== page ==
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Gov. Ron DeSantis

Photo by Gage Skidmore is licensed under CC BY-SA 2.0

Reprinted with permission from Daily Kos

On Thursday, America was graced with a gloating op-ed from Florida Gov. Ron DeSantis in The Wall Street Journal explaining how "the elites"—meaning, apparently, everyone who ever took a biology course in high school—were so, so wrong when they tried to slow down the spread of COVID-19 and he was absolutely right to encourage parties on the beach. On the same day, Politico staffer Michael Kruse added a coat of finest boot polish with a second editorial insisting that DeSantis "won the pandemic" because "Florida has fared no worse … than other states."

DeSantis is not just taking a victory lap over a course paved with 32,000 dead Floridians, he's doing so at a time when his state is still logging 5,000 new cases of COVID-19 a day (second highest in the nation). That's over twice the level Florida was reporting last fall right before it experienced the sharpest surge of the whole pandemic. So yes, lauding DeSantis is premature. Yes, it's hideously ugly and insensitive—not just to the families of the dead, but to the hundreds of thousands of Floridians left with long-term damage from COVID-19.

But there is something that really should be earning DeSantis the admiration of Republicans everywhere. Becauseli while New York nursing home numbers may be getting national attention, the truth is we have not a #$%ing clue about what actually happened in Florida. That's because no one, in no other state, has done more to cover up the facts of the pandemic than Ron DeSantis.

Going into the pandemic, Florida had a system that mirrored that of many states. At the county level, medical examiners tallied both the numbers and the cause of death. This information was both made available to the public and sent to the state. By no coincidence at all, one of DeSantis' first moves during the pandemic was to stop county officials from making these numbers public. Starting in March 2020, county medical examiners were forbidden from revealing the numbers or cause of death, and instead told to report their information only to the state.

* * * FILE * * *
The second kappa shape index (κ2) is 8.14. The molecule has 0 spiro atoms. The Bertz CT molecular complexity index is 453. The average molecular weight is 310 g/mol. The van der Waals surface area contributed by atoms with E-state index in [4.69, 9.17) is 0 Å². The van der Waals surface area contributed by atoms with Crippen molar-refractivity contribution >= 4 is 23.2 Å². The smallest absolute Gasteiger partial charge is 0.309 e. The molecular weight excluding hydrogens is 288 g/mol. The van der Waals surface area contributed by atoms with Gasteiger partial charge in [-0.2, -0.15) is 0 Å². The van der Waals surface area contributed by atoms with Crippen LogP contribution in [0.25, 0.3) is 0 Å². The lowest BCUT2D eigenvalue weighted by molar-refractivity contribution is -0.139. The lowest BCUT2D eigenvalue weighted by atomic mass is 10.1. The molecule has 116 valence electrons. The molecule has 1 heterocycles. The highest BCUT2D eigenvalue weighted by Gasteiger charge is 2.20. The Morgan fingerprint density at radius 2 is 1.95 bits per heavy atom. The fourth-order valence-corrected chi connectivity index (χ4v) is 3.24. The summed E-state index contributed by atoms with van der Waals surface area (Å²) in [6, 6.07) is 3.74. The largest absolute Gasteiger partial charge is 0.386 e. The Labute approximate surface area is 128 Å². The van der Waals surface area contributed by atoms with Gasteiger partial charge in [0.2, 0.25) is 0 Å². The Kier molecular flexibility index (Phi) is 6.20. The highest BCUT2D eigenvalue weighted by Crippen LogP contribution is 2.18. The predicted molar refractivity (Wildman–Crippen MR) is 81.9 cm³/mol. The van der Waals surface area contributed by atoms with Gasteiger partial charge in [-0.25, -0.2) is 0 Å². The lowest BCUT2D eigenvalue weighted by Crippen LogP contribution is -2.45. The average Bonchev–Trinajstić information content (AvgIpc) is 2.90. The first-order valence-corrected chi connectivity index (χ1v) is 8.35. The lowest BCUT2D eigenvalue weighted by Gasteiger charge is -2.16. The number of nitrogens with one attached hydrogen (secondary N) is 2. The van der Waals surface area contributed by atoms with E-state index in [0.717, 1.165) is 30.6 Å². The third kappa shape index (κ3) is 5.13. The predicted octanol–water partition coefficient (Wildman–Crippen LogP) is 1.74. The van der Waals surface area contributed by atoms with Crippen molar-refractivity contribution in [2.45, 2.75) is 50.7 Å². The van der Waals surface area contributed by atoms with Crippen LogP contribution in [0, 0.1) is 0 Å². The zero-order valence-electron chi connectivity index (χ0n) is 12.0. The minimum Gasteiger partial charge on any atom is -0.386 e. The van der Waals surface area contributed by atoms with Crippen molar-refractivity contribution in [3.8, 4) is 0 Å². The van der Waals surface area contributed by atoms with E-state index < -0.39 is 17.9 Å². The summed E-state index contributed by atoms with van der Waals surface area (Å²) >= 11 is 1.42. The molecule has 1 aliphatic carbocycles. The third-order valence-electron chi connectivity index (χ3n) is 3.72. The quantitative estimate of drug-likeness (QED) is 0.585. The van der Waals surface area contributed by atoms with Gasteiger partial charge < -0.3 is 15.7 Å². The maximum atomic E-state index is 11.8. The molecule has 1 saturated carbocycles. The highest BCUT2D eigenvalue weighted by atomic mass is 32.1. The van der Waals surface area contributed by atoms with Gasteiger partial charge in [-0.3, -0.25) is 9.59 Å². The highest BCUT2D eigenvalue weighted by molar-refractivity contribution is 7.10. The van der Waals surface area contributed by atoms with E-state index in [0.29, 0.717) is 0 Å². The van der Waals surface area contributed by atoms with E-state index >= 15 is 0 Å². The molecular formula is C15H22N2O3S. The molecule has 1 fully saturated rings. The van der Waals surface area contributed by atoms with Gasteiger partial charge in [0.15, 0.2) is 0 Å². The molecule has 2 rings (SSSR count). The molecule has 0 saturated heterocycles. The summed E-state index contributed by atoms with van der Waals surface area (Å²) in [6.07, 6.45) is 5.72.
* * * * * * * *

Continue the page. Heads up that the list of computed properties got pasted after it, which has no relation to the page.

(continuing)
If this sounds like it wouldn't make much difference, in April there was a strange spike in "pneumonia deaths" in Florida—a spike that existed nowhere else. The official Florida site blamed these deaths, when they were given any cause at all, on flu. This was happening at a point when flu numbers were already way down in other states, but COVID-19 deaths were on the rise. Right from the beginning, to believe DeSantis means that Florida was having an absolutely unique experience in which COVID-19 was less deadly than anywhere else in the nation, but they were plagued by a mysterious, unconnected rash of respiratory illness.

And then there was just how those Florida numbers on COVID-19 were getting to the public. Data scientist Dr. Rebekah Jones was hired to create a dashboard for the state where the official numbers could be displayed. But in May, Jones was fired from that position after she was told to "manually change data to drum up support for the plan to reopen." At that time, when "only" 2,000 people had died in Florida, DeSantis was already taking a victory lap around the state, claiming to have defeated the coronavirus without making spring breakers set down a single Heineken.

By then, the state's medical examiners were up in arms over the differences between what they were seeing and what the state was reporting. They called the DeSantis numbers "a sham" and pointed out that the number of respiratory deaths the state was shoveling into the pneumonia category, with no mention of COVID-19, was the highest in at least five years. As the South Florida Sun Sentinel reported, the sharp increase in pneumonia deaths "alters the fundamental narrative of the coronavirus outbreak in Florida: This pandemic started earlier and has been broader, deadlier and more rampant than previously known." When the Miami Herald managed to get their hands on data from medical examiners, they found it "riddled with holes."